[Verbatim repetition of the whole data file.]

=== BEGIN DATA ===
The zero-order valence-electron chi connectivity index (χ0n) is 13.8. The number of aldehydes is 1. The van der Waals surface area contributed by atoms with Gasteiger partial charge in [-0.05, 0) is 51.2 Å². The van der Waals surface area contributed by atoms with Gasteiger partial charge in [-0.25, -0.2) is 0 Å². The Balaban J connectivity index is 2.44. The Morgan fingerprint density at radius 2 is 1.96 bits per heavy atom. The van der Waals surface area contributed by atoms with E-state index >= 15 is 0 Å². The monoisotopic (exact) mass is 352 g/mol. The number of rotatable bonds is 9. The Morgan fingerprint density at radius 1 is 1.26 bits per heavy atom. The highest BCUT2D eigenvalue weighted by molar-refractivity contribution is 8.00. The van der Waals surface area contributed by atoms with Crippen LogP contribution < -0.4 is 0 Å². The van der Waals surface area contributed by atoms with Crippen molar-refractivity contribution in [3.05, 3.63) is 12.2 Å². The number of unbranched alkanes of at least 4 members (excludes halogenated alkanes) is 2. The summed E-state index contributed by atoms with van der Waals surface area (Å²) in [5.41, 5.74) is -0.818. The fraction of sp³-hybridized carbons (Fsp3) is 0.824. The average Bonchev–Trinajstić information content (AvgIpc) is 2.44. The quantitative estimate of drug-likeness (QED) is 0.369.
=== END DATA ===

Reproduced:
The zero-order valence-electron chi connectivity index (χ0n) is 13.8. The number of aldehydes is 1. The van der Waals surface area contributed by atoms with Gasteiger partial charge in [-0.05, 0) is 51.2 Å². The van der Waals surface area contributed by atoms with Gasteiger partial charge in [-0.25, -0.2) is 0 Å². The Balaban J connectivity index is 2.44. The Morgan fingerprint density at radius 2 is 1.96 bits per heavy atom. The van der Waals surface area contributed by atoms with E-state index >= 15 is 0 Å². The monoisotopic (exact) mass is 352 g/mol. The number of rotatable bonds is 9. The Morgan fingerprint density at radius 1 is 1.26 bits per heavy atom. The highest BCUT2D eigenvalue weighted by molar-refractivity contribution is 8.00. The van der Waals surface area contributed by atoms with Crippen LogP contribution < -0.4 is 0 Å². The van der Waals surface area contributed by atoms with Crippen molar-refractivity contribution in [3.05, 3.63) is 12.2 Å². The number of unbranched alkanes of at least 4 members (excludes halogenated alkanes) is 2. The summed E-state index contributed by atoms with van der Waals surface area (Å²) in [5.41, 5.74) is -0.818. The fraction of sp³-hybridized carbons (Fsp3) is 0.824. The average Bonchev–Trinajstić information content (AvgIpc) is 2.44. The quantitative estimate of drug-likeness (QED) is 0.369.